Wynn Resorts Ltd has issued further statements in its campaign to relieve Elaine Wynn (pictured) from her duties as a board member. She has been on the board since the firm was founded in 2002.
The company said in another proxy filing to Nasdaq on Monday that if Elaine Wynn won a previously lodged legal bid to vote her approximately 9.5 million shares independently of her ex-husband – company chairman Steve Wynn – it could trigger a “change of control” provision under the terms of the company’s outstanding debt securities, thereby potentially requiring the company to offer to repurchase a significant amount of the securities.
Wynn Resorts had long-term debt of US$7.3 billion as of December 31, according to Bloomberg data.
According to a filing also on Monday made by Elaine Wynn, her stake represents a 9.4 percent interest in the company. A Wynn Resorts filing on January 15 said Mr Wynn had just over 10 million shares in the firm, representing an approximately 9.9 percent interest. Voted together, the 19.5 million shares of the ex-couple form a bigger block than the next largest shareholder, global investment firm T. Rowe Price, which owns just over 17 million shares, or 16.8 percent of the company.
Stockholder agreements first signed in 2002 and amended in 2006 and 2010 require Elaine Wynn to vote her shares with her ex-husband, despite their 2010 divorce.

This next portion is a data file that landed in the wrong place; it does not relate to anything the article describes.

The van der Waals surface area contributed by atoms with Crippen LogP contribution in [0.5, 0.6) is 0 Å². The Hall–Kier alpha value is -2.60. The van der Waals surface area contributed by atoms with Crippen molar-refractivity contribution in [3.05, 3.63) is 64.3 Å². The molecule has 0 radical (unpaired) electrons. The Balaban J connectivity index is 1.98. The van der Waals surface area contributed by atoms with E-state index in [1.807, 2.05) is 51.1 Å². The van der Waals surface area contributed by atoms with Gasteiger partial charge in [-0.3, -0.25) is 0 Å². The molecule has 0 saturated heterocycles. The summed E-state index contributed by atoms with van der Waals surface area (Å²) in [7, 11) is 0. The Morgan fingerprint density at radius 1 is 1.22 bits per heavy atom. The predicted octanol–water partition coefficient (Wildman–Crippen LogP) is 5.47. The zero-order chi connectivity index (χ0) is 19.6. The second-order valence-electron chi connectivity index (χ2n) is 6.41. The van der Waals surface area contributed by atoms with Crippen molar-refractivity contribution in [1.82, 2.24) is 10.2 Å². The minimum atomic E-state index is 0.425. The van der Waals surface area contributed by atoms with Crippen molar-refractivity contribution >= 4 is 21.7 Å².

But in 2012 – the same year Wynn Resorts forcibly ordered the redemption at a discount of the company shares held by its then biggest single shareholder, Japanese gaming entrepreneur Kazuo Okada – Elaine Wynn filed a lawsuit seeking to free her of the obligation to vote her stock with Mr Wynn.
The latest proxy filing from Wynn Resorts say that Elaine Wynn was kept on the board – despite her lawsuit – after she assured the board that she was not putting her personal interests ahead of that of the company. But since the autumn of 2014 the directors have had a series of meetings with Elaine Wynn to press the issue, according to the filing.
“Ms Wynn did not assuage the corporate governance committee’s concerns about her effectiveness in the board room,” it stated.
The filing added: “Ms Wynn is not meaningfully contributing to the board’s discussion and work, which is increasingly conducted at the board committee level, in which Ms Wynn is unable to participate due to Ms Wynn’s lack of independence under Nasdaq listing standards and resulting inability to serve on any existing board committees.”
But the philanthropist hit back in her own filing, appealing to shareholders to re-elect her has a director.
“I do not simply toe the party line and instead hold our management team, including our chairman and CEO, accountable to our stockholders,” she stated.
“The board’s action to exclude a strong and knowledgeable voice may make for a more homogeneous and compliant board, but I believe that is not at all in the best interests of our stockholders,” added Elaine Wynn.
A vote on whether to re-elect Ms Wynn will be held at the 2015 annual meeting of stockholders, scheduled for April 24. Wynn Resorts has nominated two existing directors – John Hagenbuch and J. Edward Virtue – to continue on the board for three-year terms.
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Professor emeritus at Whittier Law School in California, in the United States, and a visiting professor at University of Macau